You can use Asterisk PBX, that will control outgoing calls.
It has API so you can tell asterisk to dial numbers and the agents (workers) will not need to see them.
What I have done in the past is create a queue, and a script that for each contact will place a call in the queue (with command originate from asterisk) and will display whatever info you want on ...
After testing numerous apps I ended up using an app called JusTalk. It doesn't tick the open source box, but it does work as intended. The ring tone comes out of the phone speaker and the conversation happens on whatever is connected to the headset connector.
Take a look at some affordable web-based software like CrazyCall. It's a simple online calling application that offers local phone numbers from different countries worldwide, including those, from North America and Canada. The first number is free, but you'll need to pay $10/month per seat ($20 in total per month in your case).
Since it's web-based, your ...
You can try CrazyCall for this purpose as well. There are quite a lot of phone numbers from different countries to choose from and incoming calls are completely for free. It works both as a web-based app and a browser extension for Chrome, so there is no need to log into the application each time you're waiting for a call. All the fun for $10/mo, which is ...
There are currently (I can't speak for the future) three related services that when used in combination can help you, although most people probably don't know that they can be used without a mobile phone:
The Gmail Phone (this isn't hardware; it's a web app you can use from your Gmail account)
Google Voice (this is what actually gives you a phone number ...
Signal from open whisper systems would be a good bet as it is open source and is recommended by the EFF and many security experts. It meets most of your needs as it is end to end encrypted, supports voice calls and text messaging.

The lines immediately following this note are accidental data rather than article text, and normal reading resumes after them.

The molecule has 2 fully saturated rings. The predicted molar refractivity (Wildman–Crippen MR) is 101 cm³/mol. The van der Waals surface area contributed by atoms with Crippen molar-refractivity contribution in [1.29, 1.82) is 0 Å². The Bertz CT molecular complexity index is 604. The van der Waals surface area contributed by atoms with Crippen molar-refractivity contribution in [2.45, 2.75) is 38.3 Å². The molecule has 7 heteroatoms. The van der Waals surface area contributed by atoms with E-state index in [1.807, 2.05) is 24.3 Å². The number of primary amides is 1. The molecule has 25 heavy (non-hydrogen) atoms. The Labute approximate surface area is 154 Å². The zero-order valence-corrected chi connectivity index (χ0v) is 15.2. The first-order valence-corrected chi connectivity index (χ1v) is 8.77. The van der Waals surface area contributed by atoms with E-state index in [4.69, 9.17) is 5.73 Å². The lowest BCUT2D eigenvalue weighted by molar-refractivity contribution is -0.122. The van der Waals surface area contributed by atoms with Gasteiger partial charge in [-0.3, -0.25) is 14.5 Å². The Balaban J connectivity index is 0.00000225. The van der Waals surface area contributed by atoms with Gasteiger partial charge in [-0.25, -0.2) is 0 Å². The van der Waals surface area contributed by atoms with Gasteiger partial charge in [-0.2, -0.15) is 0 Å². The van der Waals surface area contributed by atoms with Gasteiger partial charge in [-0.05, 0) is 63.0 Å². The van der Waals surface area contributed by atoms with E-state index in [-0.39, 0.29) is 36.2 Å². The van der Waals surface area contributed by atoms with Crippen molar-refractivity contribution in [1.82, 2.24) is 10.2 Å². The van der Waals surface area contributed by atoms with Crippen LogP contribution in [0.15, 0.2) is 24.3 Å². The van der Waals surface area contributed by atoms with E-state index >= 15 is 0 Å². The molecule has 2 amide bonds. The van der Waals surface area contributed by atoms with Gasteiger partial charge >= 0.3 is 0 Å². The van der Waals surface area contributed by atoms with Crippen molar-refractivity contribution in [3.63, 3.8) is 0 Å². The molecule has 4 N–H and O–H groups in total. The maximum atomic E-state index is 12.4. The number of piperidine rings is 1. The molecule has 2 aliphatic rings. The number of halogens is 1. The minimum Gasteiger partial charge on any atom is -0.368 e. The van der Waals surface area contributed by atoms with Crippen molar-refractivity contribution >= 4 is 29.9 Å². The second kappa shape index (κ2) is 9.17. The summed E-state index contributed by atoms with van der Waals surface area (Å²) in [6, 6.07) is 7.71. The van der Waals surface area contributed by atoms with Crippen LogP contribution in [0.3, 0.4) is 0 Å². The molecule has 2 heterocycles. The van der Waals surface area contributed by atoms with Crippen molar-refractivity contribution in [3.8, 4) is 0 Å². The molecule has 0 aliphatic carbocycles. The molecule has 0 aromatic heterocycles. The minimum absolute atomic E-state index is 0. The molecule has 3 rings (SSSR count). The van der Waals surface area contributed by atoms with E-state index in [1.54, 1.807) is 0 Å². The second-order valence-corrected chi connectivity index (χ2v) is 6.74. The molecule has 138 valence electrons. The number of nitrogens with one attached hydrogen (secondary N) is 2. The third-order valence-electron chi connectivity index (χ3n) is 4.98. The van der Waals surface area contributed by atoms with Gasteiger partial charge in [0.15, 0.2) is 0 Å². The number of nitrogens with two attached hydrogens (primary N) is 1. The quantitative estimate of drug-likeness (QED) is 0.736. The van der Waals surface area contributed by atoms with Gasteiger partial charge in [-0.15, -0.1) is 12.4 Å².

One thing I am not sure is practical is how would you use a different phone number than the one you have? Signal needs a phone ...
if you want to stick with the well known standards sip, srtp and zrtp have a look at Ostel or to be more concrete OSTN from the Guardian Project.
for a "closed environment/user-base" Mumble (with its server Murmur) can be interesting.
well... or you can take a look at "new" projects in early stages like Tox (NaCl-encryption) or Ring (because of dht without ...
You can use Matlab or its open source alternative Octave.
An example of how this can be accomplished in Matlab:
Here is the code that I used:
load handel.mat % An example dataset included in Matlab
plot(y) %Plot the graph without noise
y = y + randn(size(y))*.1; % Add additive white ...
You can set up one of the UK SIP-providers accounts which provide free DIDs. For example, Sticky Numbers provide toll-free UK-numbers (+4470) for free. However, they are expensive for the caller, not for you :)
After sign up, in the account dashboard you can set up forwarding to their (or your custom) SIP trunk, and then just add this number to your Android ...
Not tested myself, but SIP Voip Checker might be what you're looking for:
Free of charge (gratis): Check.
Works on Android KitKat: 3.0+, so Check.
No unnecessary permissions: Only INTERNET and ACCESS_NETWORK_STATE – Check.
No advertisements: I've not tested it, but I strongly think so (arguing by the permissions, at least no intrusive ad networks).
Consider DIDWW. They are nice enough for your requirements: they offer DIDs in US jurisdiction in almost all states.
The average cost of a DID number is 1-1.5$ monthly, which perfectly fits your upper limit:
They allow creating a SIP-trunk to the number, so you can add DIDWW account to any SIP soft- or hard-phone.
You have multiple, only tangentially related questions that would be better served being posted separately. Answering one of them...
Any tutorials/docs on how to get Jitsi work in walkie-talkie mode are highly appreciated.
I just attempted to use this featured and determined that is works in the same way as the Skype PTT feature, which is to say it is ...
I am using Ozeki SDK,
According my experience the latest versions(1.3.7 and 1.3.8) is not working as expected in some cases.
Also almost there is no support at all.
I am testing https://sites.google.com/site/sipekvoip/ rigth now, It is promising.